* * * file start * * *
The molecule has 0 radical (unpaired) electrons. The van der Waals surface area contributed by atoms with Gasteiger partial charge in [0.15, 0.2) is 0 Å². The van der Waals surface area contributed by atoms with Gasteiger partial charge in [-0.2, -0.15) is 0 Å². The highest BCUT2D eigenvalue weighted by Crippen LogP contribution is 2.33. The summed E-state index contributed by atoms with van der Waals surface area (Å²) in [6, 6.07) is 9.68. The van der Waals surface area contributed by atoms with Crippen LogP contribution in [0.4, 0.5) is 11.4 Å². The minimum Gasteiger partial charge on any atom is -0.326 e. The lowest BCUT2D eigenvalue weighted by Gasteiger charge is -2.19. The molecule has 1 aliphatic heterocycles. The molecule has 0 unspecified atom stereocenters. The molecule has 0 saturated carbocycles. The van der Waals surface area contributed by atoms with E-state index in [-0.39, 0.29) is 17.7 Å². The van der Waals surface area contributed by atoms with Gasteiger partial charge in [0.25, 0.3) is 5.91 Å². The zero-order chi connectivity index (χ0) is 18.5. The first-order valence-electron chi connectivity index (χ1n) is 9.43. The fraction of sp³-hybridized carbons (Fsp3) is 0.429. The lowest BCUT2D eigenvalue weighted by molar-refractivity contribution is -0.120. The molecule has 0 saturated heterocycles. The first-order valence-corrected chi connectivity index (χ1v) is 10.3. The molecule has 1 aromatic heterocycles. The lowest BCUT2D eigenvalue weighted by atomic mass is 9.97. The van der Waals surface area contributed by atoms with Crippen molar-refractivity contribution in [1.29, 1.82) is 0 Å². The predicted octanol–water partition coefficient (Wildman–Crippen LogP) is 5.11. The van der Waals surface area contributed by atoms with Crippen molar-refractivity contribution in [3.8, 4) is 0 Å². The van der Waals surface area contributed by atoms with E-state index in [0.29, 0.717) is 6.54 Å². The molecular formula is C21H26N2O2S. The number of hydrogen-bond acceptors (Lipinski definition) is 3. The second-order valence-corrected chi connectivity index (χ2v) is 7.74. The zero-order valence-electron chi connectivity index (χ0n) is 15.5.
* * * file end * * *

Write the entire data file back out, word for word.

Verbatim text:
The molecule has 0 radical (unpaired) electrons. The van der Waals surface area contributed by atoms with Gasteiger partial charge in [0.15, 0.2) is 0 Å². The van der Waals surface area contributed by atoms with Gasteiger partial charge in [-0.2, -0.15) is 0 Å². The highest BCUT2D eigenvalue weighted by Crippen LogP contribution is 2.33. The summed E-state index contributed by atoms with van der Waals surface area (Å²) in [6, 6.07) is 9.68. The van der Waals surface area contributed by atoms with Crippen LogP contribution in [0.4, 0.5) is 11.4 Å². The minimum Gasteiger partial charge on any atom is -0.326 e. The lowest BCUT2D eigenvalue weighted by Gasteiger charge is -2.19. The molecule has 1 aliphatic heterocycles. The molecule has 0 unspecified atom stereocenters. The molecule has 0 saturated carbocycles. The van der Waals surface area contributed by atoms with E-state index in [-0.39, 0.29) is 17.7 Å². The van der Waals surface area contributed by atoms with Gasteiger partial charge in [0.25, 0.3) is 5.91 Å². The zero-order chi connectivity index (χ0) is 18.5. The first-order valence-electron chi connectivity index (χ1n) is 9.43. The fraction of sp³-hybridized carbons (Fsp3) is 0.429. The lowest BCUT2D eigenvalue weighted by molar-refractivity contribution is -0.120. The molecule has 0 saturated heterocycles. The first-order valence-corrected chi connectivity index (χ1v) is 10.3. The molecule has 1 aromatic heterocycles. The lowest BCUT2D eigenvalue weighted by atomic mass is 9.97. The van der Waals surface area contributed by atoms with Crippen molar-refractivity contribution in [1.29, 1.82) is 0 Å². The predicted octanol–water partition coefficient (Wildman–Crippen LogP) is 5.11. The van der Waals surface area contributed by atoms with Crippen molar-refractivity contribution in [3.8, 4) is 0 Å². The van der Waals surface area contributed by atoms with E-state index in [0.29, 0.717) is 6.54 Å². The molecular formula is C21H26N2O2S. The number of hydrogen-bond acceptors (Lipinski definition) is 3. The second-order valence-corrected chi connectivity index (χ2v) is 7.74. The zero-order valence-electron chi connectivity index (χ0n) is 15.5.